Users who cannot work: 10 users equals $200 (10 X $20/hr salary = $200)
Users who can perform some tasks: 100 users who are 20 percent affected equals $400 (100 X $20/hr X .20 = $400)

Total both figures and add $600 as line item 1.You should use similar calculations for the other line items.

Line item 2: Indirect costs include the nonproductive management time that results during downtime.

Line item 3: Employee recovery cost includes the time required to catch up once the system is restored. For example, if a system or application is down for an hour, employees that were affected might require 30 minutes to recover. If that’s the case, apply half an hour of the employee’s salary rate times the number of employees involved to calculate an estimated employee recovery cost. Also consider overtime, temporary help, and similar employee costs necessary for recovery.

Line item 4: Nonemployee expenses include costs of forms, phone, fax, and other expenses that would not be used if the system were operating as normal. Your best estimate, on this and other line items, is good enough.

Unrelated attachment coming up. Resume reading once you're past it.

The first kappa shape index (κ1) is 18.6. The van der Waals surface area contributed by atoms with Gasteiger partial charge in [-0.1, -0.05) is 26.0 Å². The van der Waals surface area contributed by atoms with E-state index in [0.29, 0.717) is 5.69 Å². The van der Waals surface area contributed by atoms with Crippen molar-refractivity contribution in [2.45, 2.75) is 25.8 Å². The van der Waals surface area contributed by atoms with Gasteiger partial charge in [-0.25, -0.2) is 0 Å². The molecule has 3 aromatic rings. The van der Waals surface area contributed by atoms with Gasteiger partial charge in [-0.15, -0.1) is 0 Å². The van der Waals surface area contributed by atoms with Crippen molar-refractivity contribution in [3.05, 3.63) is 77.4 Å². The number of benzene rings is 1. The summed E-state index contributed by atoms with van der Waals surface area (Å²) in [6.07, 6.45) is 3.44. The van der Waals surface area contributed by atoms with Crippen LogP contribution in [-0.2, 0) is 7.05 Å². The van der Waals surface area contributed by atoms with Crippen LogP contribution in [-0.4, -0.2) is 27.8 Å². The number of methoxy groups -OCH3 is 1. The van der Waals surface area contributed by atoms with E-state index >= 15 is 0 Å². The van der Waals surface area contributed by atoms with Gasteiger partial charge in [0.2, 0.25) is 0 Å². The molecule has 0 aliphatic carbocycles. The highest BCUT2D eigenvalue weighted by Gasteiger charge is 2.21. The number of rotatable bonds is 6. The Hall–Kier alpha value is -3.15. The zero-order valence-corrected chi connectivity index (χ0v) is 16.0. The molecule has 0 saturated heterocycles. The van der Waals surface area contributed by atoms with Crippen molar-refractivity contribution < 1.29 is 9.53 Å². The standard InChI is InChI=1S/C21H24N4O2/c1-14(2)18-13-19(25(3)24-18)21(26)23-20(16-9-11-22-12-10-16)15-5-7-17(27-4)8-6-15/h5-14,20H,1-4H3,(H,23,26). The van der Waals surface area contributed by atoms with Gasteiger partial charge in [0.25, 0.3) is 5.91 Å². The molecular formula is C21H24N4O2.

Line item 5: Client service value is an estimated cost you perceive that causes your company a client service challenge. In some cases, you may be able to establish a true cost; in most, you will have to estimate.

Line item 6: IT recovery costs include the time and out-of-pocket expenses needed by the IT staff to restore the system.

Line item 7: Other costs are specified and grouped in this section.

You may be surprised at how expensive a single hour of downtime turns out to be. Going through this exercise will help you develop an appreciation for the costs. Now it is time to convey to your staff and others in the company the importance of maintaining systems that are reliable and easily upgraded without causing user downtime.

Figure B
A graphic illustration can help drive home the point: Downtime means money lost.


Figure B is an example of a picture that shows approximated downtime costs caused by various scenarios of a company’s environment. It’s a quick and graphic way to deliver your message.

Have you estimated your downtime costs?
Have you used calculations of downtime in the past? If so, in what ways were they helpful? Send us some mail or post a comment.

Mike Sisco is president of MDE Enterprises, an IT management training and consulting company based in Atlanta. Check out MDE’s IT Manager Development Series  for more of Mike’s advice for IT managers and CIOs.

1 comments
rdccosmo
rdccosmo

Another relevant issue to consider is how the software downtime affects the company's reputation for clients that depend on information offered by the software in question. 


How to estimate the bad press of unavailability of the Company's Web Site , for instance, during crucial moments, when the information published by would be more accessed?